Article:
Team develops risk assessment score to predict, help prevent sudden cardiac arrest
A Cedars-Sinai Heart Institute investigator and his team have developed a new risk assessment tool that brings physicians closer to predicting who is most likely to suffer a sudden cardiac arrest, a condition that is fatal in more than 90 percent of patients.
Sudden cardiac arrest, an electrical disturbance in the heart rhythm that causes the heart to stop beating, can be prevented sometimes - if there is a way to determine who is likely to have one so that appropriate medical treatment is administered in time.
"For most people who have a sudden cardiac arrest, it is too late for them by the time 911 is called," said the study's senior author, Sumeet Chugh, MD, director of the Heart Rhythm Center at the Cedars-Sinai Heart Institute in Los Angeles. "Because so few survive, it's crucial for us to predict which patients are most vulnerable. This new risk score gives us a better idea of who is most likely to have cardiac arrest. Best of all, it is broadly accessible. It uses widely available and very inexpensive technology."
The new risk score from Chugh and his team is based on readings from a 12-lead electrocardiogram (EKG) test - the oldest and least expensive cardiac test available. Their findings, published today in European Heart Journal, shows how the researchers calculated patients' risk scores using multiple data points from a patient's EKG. Data points include the patient's heart rate, left ventricular hypertrophy (thickening of the walls of the heart), and four specific measures of how the heart muscle undergoes electrical stimulation and relaxation. Patients determined to be at high risk for sudden cardiac arrest can be preemptively treated with medication and by implanting a defibrillator that can shock a stopped heart into beating.
Patients' scores range from zero to 6. Patients scored at 4 or above have as much as 20 times the increased risk for sudden cardiac arrest as patients with lower scores.
More than 350,000 out-of-hospital cardiac arrests occur annually in the United States. Although the terms "sudden cardiac arrest" and "heart attack" often are used interchangeably, the conditions are different. A sudden cardiac arrest is an electrical disturbance in the heart rhythm that causes the heart to stop beating, and usually causes death immediately. A heart attack is caused when one of the major arteries leading to the heart becomes clogged, usually with plaque, disrupting the flow of blood to the heart muscle.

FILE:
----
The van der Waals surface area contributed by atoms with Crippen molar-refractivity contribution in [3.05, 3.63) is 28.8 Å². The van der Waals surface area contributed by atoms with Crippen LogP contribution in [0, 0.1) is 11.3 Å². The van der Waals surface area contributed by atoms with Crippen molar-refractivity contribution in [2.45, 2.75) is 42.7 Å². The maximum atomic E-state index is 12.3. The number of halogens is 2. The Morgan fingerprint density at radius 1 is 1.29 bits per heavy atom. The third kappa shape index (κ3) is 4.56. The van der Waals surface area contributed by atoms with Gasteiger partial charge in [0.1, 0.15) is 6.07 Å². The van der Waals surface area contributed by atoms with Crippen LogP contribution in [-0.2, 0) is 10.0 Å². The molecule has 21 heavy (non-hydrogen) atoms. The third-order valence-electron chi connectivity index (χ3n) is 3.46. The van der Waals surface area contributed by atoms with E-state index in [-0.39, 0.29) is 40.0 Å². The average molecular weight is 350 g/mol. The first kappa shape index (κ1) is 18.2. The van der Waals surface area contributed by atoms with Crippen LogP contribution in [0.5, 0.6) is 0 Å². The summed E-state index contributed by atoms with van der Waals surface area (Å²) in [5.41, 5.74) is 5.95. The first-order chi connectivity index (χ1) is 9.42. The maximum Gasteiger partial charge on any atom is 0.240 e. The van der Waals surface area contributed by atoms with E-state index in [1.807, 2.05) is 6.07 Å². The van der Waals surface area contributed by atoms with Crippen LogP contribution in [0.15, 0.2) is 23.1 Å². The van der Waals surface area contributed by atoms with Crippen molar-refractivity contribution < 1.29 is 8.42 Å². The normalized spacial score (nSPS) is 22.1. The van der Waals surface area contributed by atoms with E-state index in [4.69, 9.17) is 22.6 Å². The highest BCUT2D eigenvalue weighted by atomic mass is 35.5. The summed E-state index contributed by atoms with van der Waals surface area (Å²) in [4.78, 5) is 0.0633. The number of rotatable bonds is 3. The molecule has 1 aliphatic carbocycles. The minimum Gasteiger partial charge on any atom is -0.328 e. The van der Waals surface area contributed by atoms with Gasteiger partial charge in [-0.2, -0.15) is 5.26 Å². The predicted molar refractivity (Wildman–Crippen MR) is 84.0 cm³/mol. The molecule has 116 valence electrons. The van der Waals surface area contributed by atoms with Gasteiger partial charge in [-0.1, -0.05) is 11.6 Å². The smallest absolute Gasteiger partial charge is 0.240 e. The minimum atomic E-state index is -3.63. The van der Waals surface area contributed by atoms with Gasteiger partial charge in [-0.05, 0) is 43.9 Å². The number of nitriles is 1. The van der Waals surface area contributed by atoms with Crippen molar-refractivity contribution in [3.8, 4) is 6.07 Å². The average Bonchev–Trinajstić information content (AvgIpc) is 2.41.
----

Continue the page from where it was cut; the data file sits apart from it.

Because of the major public health implications of sudden cardiac death, finding a better means of identifying individuals at high risk has been a priority for the medical community. The currently available method to assess risk of sudden cardiac arrest is based on measurement of the left ventricular ejection fraction, or LVEF, which measures how effectively the heart is pumping blood. Patients with LVEF value below 35 percent are deemed to be at high risk. However, this method has not been found to be effective and also does not help those with LVEF over 35 percent, who happen to be the majority of patients who suffer sudden cardiac arrest. The study found that the EKG-based score worked for patients at all levels of LVEF measurement and was especially effective among patients with LVEF over 35 percent.
"This new risk score has the potential to provide clinicians with a user-friendly, inexpensive, data-driven tool for determining which of their patients could benefit from interventions to prevent sudden cardiac arrest," Chugh said.
Doctors may use the score to determine which patients will benefit most from interventions such as the implantable cardioverter-defibrillator, a device that can be surgically placed in the body to restore the heartbeat lost during sudden cardiac arrest within seconds by delivering a timely electrical shock.
The findings published today came out of a larger research enterprise called the Oregon Sudden Unexpected Death Study, an ongoing, comprehensive assessment of all sudden cardiac arrests in the Portland, Oregon metropolitan area, home to 1 million people. The study, founded and led by Chugh, has been underway for more than 15 years. Data collected from it provides Chugh and his team with unique, community-based information to mine for answers to what causes sudden cardiac arrest.
Researchers analyzed a unique resource of 522 patients who suffered sudden cardiac arrest, who also had archived 12-lead EKG readings available before and unrelated to the lethal event. They were compared with 736 geographical control patients to discover and assess the effectiveness of the new risk score. The risk score was then successfully validated in the Atherosclerosis Risk in Communities Study, a separate U.S. cohort of patients that also tracks those who experience sudden cardiac arrest. The novel risk score is now ready for further prospective clinical evaluation, Chugh said.